“A very popular error – having the courage of one’s convictions; rather, it is a matter of having the courage for an attack upon one’s convictions” – Friedrich Nietzsche, 1844-1900
The following textbites are excerpts from Richard von Lagemaat’s course book “Theory of Knowledge” (we follow him on Twitter @TOKtweet):
The most obvious thing that distinguishes knowledge from belief is truth. If you know something, then what you claim to know must be true, but if you merely believe it, then it may be true or it may be false. This is why you cannot know that Rome is the capital of Italy, or that pigs have wings, or that the earth is flat.
…truth is independent of of what anyone happens to believe is true, and that simply believing something is true does not make it true. Indeed, even if everyone believes that something is true, it may turn out to be false…knowledge requires something less than certainty. In practice, when we say something is “true” we usually mean that it is “beyond a reasonable doubt”.
When you know something then what you claim to know must not only be true but you must believe it to be true…while truth is an objective requirement for knowledge, then belief is a subjective requirement for it.
***If you have no conscious awareness of something, then it makes little sense to say you know it (i.e. books can’t know facts, calculators can’t know 2+2=4)
As technology develops, do you think it will ever make sense to say a computer knows things?
***note: there will be a separate blog post/activities on A.I.
Our beliefs must be justified and in the right sort of way. We usually justify beliefs and knowledge claims by appealing to one of the four ways of knowing:
– “I saw it!” (perception)
–“Someone told me” (language)
– “I worked it out” (reason)
– “It’s intuitively obvious” (emotion)
(But…) Why are some ways of justification (such as perception), usually considered acceptable, while others (like ESP) are not? It’s all about reliability…
Here are some interesting videos regarding the reliability of PERCEPTION:
Of course, nothing is infallible and you can be sceptical about everything, but life is just too short, you have to make a judgement when a doubt is appropriate or not.
So, you have a reasonable belief with evidence, now what? Again, from Richard von Lagemaat:
Imagine someone claiming that there are little green men on Mars. When you challenge them to support their belief they say, “Well you can’t prove that there aren’t”.***The fact that you can’t prove that something ISN’T true does nothing to show that it IS true. This fallacy of thinking is called
ARGUMENT AD IGNORANTIUM
1. Which of the following is an example of argument ad ignorantium?
a. Since many people claim to have seen ghosts, it is likely they exist
b. Many members of the Society for the Paranormal believe in ghosts
c. Ghosts must exist because no one has proved they do not.
d. It is true for me that ghosts exist.
2. With a partner, make up 2 examples of argument ad ignorantium and share with the class.
Psychologists claim that humans have a tendency known as “confirmation bias”, to notice only evidence that supports our beliefs. (e.g. you believe in astrology so tend to notice only when your horoscope proves right and overlook the time it is wrong). ***It is important to look not only for evidence in favor of our beliefs, but also for evidence that would count against them (aka COUNTER-CLAIMS). This interesting blog post discusses how it works- and how it relates to old movies, political pundits, and Amazon wish lists.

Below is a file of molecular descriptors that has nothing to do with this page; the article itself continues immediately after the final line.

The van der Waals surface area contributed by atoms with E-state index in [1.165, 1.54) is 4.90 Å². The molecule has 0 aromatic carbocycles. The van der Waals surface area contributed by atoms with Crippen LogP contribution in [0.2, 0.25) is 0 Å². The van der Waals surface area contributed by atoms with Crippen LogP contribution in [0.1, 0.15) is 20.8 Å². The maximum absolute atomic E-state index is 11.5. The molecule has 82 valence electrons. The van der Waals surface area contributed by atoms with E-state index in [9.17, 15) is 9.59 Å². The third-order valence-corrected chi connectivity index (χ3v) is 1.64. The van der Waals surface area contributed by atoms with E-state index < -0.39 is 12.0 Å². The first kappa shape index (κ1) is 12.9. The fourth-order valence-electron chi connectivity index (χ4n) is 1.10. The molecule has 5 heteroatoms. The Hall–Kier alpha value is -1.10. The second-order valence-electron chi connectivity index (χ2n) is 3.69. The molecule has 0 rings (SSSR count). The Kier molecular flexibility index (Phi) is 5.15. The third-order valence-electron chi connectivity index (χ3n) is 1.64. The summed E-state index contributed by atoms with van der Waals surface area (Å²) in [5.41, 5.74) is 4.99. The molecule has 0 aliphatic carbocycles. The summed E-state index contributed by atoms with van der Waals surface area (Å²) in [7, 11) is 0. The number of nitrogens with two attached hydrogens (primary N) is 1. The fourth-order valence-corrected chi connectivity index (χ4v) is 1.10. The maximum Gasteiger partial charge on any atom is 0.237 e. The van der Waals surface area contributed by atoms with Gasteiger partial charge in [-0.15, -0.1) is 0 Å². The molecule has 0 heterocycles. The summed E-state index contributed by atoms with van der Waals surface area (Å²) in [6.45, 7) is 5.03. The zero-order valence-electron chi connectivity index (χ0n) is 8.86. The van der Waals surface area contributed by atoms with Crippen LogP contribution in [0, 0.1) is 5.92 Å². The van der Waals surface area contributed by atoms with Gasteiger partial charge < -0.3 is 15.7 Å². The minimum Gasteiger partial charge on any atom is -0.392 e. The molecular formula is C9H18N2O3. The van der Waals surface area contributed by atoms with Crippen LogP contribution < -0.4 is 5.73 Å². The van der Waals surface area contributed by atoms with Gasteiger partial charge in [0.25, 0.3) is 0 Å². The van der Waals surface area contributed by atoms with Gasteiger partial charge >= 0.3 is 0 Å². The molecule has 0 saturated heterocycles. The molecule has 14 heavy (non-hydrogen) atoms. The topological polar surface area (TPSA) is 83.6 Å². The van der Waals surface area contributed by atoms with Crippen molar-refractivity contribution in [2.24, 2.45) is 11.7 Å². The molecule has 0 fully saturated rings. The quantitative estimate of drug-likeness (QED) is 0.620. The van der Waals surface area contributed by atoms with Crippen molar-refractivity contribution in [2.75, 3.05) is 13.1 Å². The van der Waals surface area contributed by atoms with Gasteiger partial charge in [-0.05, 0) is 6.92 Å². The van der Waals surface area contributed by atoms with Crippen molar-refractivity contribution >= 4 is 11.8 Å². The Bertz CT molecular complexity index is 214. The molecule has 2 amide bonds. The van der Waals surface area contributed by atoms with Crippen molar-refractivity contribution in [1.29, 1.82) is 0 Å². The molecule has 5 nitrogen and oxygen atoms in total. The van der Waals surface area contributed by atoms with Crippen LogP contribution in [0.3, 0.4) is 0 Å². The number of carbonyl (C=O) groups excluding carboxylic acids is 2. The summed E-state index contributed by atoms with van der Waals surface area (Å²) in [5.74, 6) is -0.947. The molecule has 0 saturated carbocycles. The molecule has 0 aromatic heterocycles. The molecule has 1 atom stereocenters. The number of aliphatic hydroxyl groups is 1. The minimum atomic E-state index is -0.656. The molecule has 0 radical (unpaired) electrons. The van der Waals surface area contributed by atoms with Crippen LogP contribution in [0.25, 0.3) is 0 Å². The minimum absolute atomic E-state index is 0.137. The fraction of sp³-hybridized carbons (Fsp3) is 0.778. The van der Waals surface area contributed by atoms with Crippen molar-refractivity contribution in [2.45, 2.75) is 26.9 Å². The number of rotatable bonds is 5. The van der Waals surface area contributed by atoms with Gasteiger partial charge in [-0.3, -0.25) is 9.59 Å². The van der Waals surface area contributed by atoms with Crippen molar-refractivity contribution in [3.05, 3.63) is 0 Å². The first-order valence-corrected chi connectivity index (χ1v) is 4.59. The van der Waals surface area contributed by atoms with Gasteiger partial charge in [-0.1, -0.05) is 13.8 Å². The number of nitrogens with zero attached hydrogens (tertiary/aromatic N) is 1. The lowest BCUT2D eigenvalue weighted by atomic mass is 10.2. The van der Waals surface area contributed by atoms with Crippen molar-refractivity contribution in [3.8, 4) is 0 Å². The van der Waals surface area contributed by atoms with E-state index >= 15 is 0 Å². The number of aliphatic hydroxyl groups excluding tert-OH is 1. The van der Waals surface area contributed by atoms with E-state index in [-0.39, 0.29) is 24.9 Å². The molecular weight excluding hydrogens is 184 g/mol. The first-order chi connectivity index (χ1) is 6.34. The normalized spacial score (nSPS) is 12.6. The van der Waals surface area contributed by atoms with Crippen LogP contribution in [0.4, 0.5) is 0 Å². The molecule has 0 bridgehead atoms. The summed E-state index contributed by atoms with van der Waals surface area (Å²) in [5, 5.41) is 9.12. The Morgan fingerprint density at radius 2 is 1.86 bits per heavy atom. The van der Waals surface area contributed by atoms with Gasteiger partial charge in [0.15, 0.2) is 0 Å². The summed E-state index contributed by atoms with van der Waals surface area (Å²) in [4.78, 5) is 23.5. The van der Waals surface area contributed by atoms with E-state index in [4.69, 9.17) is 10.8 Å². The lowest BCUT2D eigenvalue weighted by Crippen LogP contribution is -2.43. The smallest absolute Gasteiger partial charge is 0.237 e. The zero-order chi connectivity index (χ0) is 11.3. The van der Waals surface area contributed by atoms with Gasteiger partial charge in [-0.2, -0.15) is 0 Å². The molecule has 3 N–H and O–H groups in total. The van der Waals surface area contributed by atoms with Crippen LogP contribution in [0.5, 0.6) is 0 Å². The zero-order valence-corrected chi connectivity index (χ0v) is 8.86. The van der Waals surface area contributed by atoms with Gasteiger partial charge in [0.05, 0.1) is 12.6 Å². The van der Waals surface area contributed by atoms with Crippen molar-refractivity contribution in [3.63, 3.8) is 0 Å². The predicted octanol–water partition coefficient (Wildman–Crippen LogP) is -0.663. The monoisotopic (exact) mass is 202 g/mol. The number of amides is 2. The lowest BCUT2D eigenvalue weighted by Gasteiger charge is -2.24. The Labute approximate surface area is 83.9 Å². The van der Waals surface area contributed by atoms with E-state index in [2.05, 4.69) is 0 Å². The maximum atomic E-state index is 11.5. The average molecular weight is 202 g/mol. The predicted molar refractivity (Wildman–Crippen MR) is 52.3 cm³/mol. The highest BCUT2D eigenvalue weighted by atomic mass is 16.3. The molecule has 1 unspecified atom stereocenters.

Does your belief fit in or “cohere” with our current understanding of the world? Lagemaat asserts that although we should be open to new ideas, we would simply come undone if we cast doubt on all our beliefs at once. ***The more unlikely something is, relative to the current state of knowledge, the stronger the evidence in its favor should be before we can take it seriously. Carl Sagan said, “Extraordinary claims require extraordinary evidence“ – can you think of an example in History when this held true?
What sorts of extraordinary claims do you personally grapple with and think are less likely to be true?
Does it really matter WHAT we believe? If people have crazy ideas, should we just let them- I mean, what’s the harm, right? Lagemaat reminds us that beliefs DO matter, and some are more worthy of respect than others. Beliefs DEFINE who you are as a person. You will end up leading a life that is genuinely not your own unless you periodically examine your beliefs (“An unexamined life is not worth living”- Socrates)
Moreover, beliefs affect one’s ACTIONS, and can literally be a life and death deciding factor. Burning witches? Nazism? Terrorists? Death-wish cults? Voltaire pointed out that “People who believe absurdities will commit atrocities”.
HOW CULTS REWIRE YOUR BRAIN
IS THERE A REAL YOU? WHAT MAKES YOU YOU?
1. Do you think we should respect the beliefs of a racist or sexist person? Provide reasons. If possible, find a recent article or video that could be used to question this (for example, the July 2011 massacre by Norwegian “racist” Anders Breivik).
2. Find some examples of beliefs (modern or throughout History) that you think are both misguided and dangerous.